As this sobering news was digested, the AVMA Veterinary Workforce Summit was held by invitation in September 2013. discuss the issues and opportunities related to veterinary economics. Many ideas were shared, and participants agreed that additional valid data needed to be collected and shared to give a clearer picture of the veterinary profession, including the need to better track the supply and demand of vets and services.

Early in 2014, the AVMA Veterinary Economics Division began data collection of employment levels, practice capacity and consumer behavior. This data was used to determine which factors are playing a role in the veterinary economy and what can be done collectively to address them. In October 2014, the AVMA Second Economic Summit drew about 200 stakeholders to Chicago, and an annual event was born.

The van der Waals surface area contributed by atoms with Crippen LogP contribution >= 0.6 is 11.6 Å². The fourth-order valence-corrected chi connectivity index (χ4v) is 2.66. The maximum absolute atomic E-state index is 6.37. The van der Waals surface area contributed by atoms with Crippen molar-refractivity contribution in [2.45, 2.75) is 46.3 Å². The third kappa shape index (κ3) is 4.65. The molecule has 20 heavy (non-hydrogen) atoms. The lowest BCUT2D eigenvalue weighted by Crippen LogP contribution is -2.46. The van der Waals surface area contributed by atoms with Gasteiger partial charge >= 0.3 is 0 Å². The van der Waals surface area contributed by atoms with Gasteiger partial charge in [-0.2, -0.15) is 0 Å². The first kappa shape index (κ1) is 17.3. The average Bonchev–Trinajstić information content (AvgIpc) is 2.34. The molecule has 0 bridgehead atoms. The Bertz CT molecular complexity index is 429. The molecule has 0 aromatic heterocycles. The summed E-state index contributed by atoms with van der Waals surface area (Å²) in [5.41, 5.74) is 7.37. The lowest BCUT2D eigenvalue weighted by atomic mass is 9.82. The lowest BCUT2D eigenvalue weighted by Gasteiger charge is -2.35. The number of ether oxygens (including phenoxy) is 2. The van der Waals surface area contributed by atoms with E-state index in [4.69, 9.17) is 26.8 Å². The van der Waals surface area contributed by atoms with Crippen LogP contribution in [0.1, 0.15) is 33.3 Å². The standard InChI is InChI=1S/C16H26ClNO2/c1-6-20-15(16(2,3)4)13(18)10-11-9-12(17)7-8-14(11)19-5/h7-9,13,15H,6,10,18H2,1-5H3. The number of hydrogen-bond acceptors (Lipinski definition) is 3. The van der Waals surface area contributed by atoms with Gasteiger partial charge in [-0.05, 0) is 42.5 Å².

2015 Summit Yields Advice for Equine Practitioners

In his overview of the current macroeconomic conditions, Michael Dicks, PhD, reported that there is a strong chance of another recession occurring in eight to 18 months. He said there is a 10% chance of this occurring in eight months, and an additional 5% chance for every month after that. He advised putting cash aside now to weather what he projected to be a shortlived, shallow slow-down in the economy. Dicks explained that one of the drags on the economy’s performance is the falling rate of labor force participation, which has resulted from a combination of retiring Baby Boomers and the late Millennial generation’s entrance to the workforce.